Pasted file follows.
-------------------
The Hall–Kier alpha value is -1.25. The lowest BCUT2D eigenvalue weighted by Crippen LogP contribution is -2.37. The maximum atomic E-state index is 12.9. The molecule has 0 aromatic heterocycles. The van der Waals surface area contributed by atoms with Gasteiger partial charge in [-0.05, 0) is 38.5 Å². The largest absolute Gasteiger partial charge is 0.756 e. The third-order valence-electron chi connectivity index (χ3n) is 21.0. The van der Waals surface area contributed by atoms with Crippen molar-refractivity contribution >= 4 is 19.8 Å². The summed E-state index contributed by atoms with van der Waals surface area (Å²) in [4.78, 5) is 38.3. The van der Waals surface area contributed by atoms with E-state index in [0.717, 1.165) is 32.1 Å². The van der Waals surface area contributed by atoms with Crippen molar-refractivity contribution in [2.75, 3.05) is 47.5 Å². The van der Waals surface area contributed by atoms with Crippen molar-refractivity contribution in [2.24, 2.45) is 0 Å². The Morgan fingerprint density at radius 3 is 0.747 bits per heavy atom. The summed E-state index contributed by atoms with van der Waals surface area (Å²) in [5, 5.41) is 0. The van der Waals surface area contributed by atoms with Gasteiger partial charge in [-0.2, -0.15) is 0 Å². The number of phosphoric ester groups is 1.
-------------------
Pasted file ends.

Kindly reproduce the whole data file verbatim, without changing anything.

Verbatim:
The Hall–Kier alpha value is -1.25. The lowest BCUT2D eigenvalue weighted by Crippen LogP contribution is -2.37. The maximum atomic E-state index is 12.9. The molecule has 0 aromatic heterocycles. The van der Waals surface area contributed by atoms with Gasteiger partial charge in [-0.05, 0) is 38.5 Å². The largest absolute Gasteiger partial charge is 0.756 e. The third-order valence-electron chi connectivity index (χ3n) is 21.0. The van der Waals surface area contributed by atoms with Crippen molar-refractivity contribution >= 4 is 19.8 Å². The summed E-state index contributed by atoms with van der Waals surface area (Å²) in [4.78, 5) is 38.3. The van der Waals surface area contributed by atoms with E-state index in [0.717, 1.165) is 32.1 Å². The van der Waals surface area contributed by atoms with Crippen molar-refractivity contribution in [2.75, 3.05) is 47.5 Å². The van der Waals surface area contributed by atoms with Crippen molar-refractivity contribution in [2.24, 2.45) is 0 Å². The Morgan fingerprint density at radius 3 is 0.747 bits per heavy atom. The summed E-state index contributed by atoms with van der Waals surface area (Å²) in [5, 5.41) is 0. The van der Waals surface area contributed by atoms with Gasteiger partial charge in [-0.2, -0.15) is 0 Å². The number of phosphoric ester groups is 1.